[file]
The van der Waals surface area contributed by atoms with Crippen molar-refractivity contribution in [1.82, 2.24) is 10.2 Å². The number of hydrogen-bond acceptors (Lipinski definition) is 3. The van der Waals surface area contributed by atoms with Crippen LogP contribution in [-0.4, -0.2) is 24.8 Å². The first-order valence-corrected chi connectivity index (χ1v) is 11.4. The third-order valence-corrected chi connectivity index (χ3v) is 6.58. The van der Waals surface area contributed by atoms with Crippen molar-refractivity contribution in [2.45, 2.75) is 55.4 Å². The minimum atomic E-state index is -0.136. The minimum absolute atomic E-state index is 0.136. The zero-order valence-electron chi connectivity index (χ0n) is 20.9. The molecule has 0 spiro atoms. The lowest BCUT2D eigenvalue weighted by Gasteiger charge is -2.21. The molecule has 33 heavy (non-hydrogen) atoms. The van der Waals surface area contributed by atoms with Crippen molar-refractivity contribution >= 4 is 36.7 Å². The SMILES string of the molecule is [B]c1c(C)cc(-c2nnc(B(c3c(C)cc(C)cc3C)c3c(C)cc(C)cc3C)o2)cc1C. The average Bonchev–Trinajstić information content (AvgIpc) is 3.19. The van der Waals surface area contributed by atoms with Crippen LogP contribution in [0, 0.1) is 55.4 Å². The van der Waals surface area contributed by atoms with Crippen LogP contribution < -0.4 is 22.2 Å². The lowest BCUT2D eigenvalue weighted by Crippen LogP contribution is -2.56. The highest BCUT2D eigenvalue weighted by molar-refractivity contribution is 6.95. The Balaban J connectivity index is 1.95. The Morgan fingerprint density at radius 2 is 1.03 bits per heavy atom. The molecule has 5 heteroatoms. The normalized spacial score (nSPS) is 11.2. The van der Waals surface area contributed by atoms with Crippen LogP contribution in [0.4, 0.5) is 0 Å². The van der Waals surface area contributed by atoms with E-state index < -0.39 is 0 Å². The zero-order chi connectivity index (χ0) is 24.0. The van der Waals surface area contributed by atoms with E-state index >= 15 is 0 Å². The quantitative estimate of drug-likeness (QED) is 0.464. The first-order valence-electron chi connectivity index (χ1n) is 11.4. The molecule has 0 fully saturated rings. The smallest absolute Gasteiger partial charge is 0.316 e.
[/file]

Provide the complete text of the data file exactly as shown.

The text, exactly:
The van der Waals surface area contributed by atoms with Crippen molar-refractivity contribution in [1.82, 2.24) is 10.2 Å². The number of hydrogen-bond acceptors (Lipinski definition) is 3. The van der Waals surface area contributed by atoms with Crippen LogP contribution in [-0.4, -0.2) is 24.8 Å². The first-order valence-corrected chi connectivity index (χ1v) is 11.4. The third-order valence-corrected chi connectivity index (χ3v) is 6.58. The van der Waals surface area contributed by atoms with Crippen molar-refractivity contribution in [2.45, 2.75) is 55.4 Å². The minimum atomic E-state index is -0.136. The minimum absolute atomic E-state index is 0.136. The zero-order valence-electron chi connectivity index (χ0n) is 20.9. The molecule has 0 spiro atoms. The lowest BCUT2D eigenvalue weighted by Gasteiger charge is -2.21. The molecule has 33 heavy (non-hydrogen) atoms. The van der Waals surface area contributed by atoms with Crippen molar-refractivity contribution >= 4 is 36.7 Å². The SMILES string of the molecule is [B]c1c(C)cc(-c2nnc(B(c3c(C)cc(C)cc3C)c3c(C)cc(C)cc3C)o2)cc1C. The average Bonchev–Trinajstić information content (AvgIpc) is 3.19. The van der Waals surface area contributed by atoms with Crippen LogP contribution in [0, 0.1) is 55.4 Å². The van der Waals surface area contributed by atoms with Crippen LogP contribution < -0.4 is 22.2 Å². The lowest BCUT2D eigenvalue weighted by Crippen LogP contribution is -2.56. The highest BCUT2D eigenvalue weighted by molar-refractivity contribution is 6.95. The Balaban J connectivity index is 1.95. The Morgan fingerprint density at radius 2 is 1.03 bits per heavy atom. The molecule has 5 heteroatoms. The normalized spacial score (nSPS) is 11.2. The van der Waals surface area contributed by atoms with Crippen LogP contribution in [0.4, 0.5) is 0 Å². The van der Waals surface area contributed by atoms with E-state index < -0.39 is 0 Å². The zero-order chi connectivity index (χ0) is 24.0. The van der Waals surface area contributed by atoms with E-state index >= 15 is 0 Å². The quantitative estimate of drug-likeness (QED) is 0.464. The first-order valence-electron chi connectivity index (χ1n) is 11.4. The molecule has 0 fully saturated rings. The smallest absolute Gasteiger partial charge is 0.316 e.